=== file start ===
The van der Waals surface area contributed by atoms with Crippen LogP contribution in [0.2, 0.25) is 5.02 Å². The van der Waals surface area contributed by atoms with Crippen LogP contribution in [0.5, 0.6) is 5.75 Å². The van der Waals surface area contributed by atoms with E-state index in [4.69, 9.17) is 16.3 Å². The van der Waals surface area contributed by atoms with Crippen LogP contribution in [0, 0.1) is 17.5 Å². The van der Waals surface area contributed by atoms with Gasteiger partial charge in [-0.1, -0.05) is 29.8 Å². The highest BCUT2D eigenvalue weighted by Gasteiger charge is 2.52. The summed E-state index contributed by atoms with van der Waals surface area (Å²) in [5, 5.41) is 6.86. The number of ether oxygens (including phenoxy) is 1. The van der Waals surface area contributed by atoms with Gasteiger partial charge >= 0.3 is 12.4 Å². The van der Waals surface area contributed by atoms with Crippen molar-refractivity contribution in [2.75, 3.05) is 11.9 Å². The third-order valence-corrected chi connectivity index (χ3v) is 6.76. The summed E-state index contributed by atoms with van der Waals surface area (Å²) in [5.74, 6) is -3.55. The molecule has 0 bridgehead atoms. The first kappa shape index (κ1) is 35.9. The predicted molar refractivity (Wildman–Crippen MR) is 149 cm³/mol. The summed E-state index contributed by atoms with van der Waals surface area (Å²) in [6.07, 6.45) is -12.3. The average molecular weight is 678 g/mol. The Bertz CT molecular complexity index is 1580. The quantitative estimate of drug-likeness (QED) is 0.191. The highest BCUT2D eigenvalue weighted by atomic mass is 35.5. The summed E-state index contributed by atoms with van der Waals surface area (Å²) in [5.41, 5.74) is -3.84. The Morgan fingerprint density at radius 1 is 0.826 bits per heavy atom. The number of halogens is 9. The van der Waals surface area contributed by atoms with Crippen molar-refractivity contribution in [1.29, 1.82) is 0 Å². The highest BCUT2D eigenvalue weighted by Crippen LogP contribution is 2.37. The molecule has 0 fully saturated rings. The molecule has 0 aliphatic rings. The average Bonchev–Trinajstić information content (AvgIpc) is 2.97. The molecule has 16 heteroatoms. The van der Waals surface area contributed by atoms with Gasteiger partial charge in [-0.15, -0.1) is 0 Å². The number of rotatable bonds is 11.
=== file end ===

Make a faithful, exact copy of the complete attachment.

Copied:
The van der Waals surface area contributed by atoms with Crippen LogP contribution in [0.2, 0.25) is 5.02 Å². The van der Waals surface area contributed by atoms with Crippen LogP contribution in [0.5, 0.6) is 5.75 Å². The van der Waals surface area contributed by atoms with E-state index in [4.69, 9.17) is 16.3 Å². The van der Waals surface area contributed by atoms with Crippen LogP contribution in [0, 0.1) is 17.5 Å². The van der Waals surface area contributed by atoms with Gasteiger partial charge in [-0.1, -0.05) is 29.8 Å². The highest BCUT2D eigenvalue weighted by Gasteiger charge is 2.52. The summed E-state index contributed by atoms with van der Waals surface area (Å²) in [5, 5.41) is 6.86. The number of ether oxygens (including phenoxy) is 1. The van der Waals surface area contributed by atoms with Gasteiger partial charge >= 0.3 is 12.4 Å². The van der Waals surface area contributed by atoms with Crippen molar-refractivity contribution in [2.75, 3.05) is 11.9 Å². The third-order valence-corrected chi connectivity index (χ3v) is 6.76. The summed E-state index contributed by atoms with van der Waals surface area (Å²) in [5.74, 6) is -3.55. The molecule has 0 bridgehead atoms. The first kappa shape index (κ1) is 35.9. The predicted molar refractivity (Wildman–Crippen MR) is 149 cm³/mol. The summed E-state index contributed by atoms with van der Waals surface area (Å²) in [6.07, 6.45) is -12.3. The average molecular weight is 678 g/mol. The Bertz CT molecular complexity index is 1580. The quantitative estimate of drug-likeness (QED) is 0.191. The highest BCUT2D eigenvalue weighted by atomic mass is 35.5. The summed E-state index contributed by atoms with van der Waals surface area (Å²) in [5.41, 5.74) is -3.84. The Morgan fingerprint density at radius 1 is 0.826 bits per heavy atom. The number of halogens is 9. The van der Waals surface area contributed by atoms with Crippen molar-refractivity contribution in [1.29, 1.82) is 0 Å². The highest BCUT2D eigenvalue weighted by Crippen LogP contribution is 2.37. The molecule has 0 fully saturated rings. The molecule has 0 aliphatic rings. The average Bonchev–Trinajstić information content (AvgIpc) is 2.97. The molecule has 16 heteroatoms. The van der Waals surface area contributed by atoms with Gasteiger partial charge in [-0.15, -0.1) is 0 Å². The number of rotatable bonds is 11.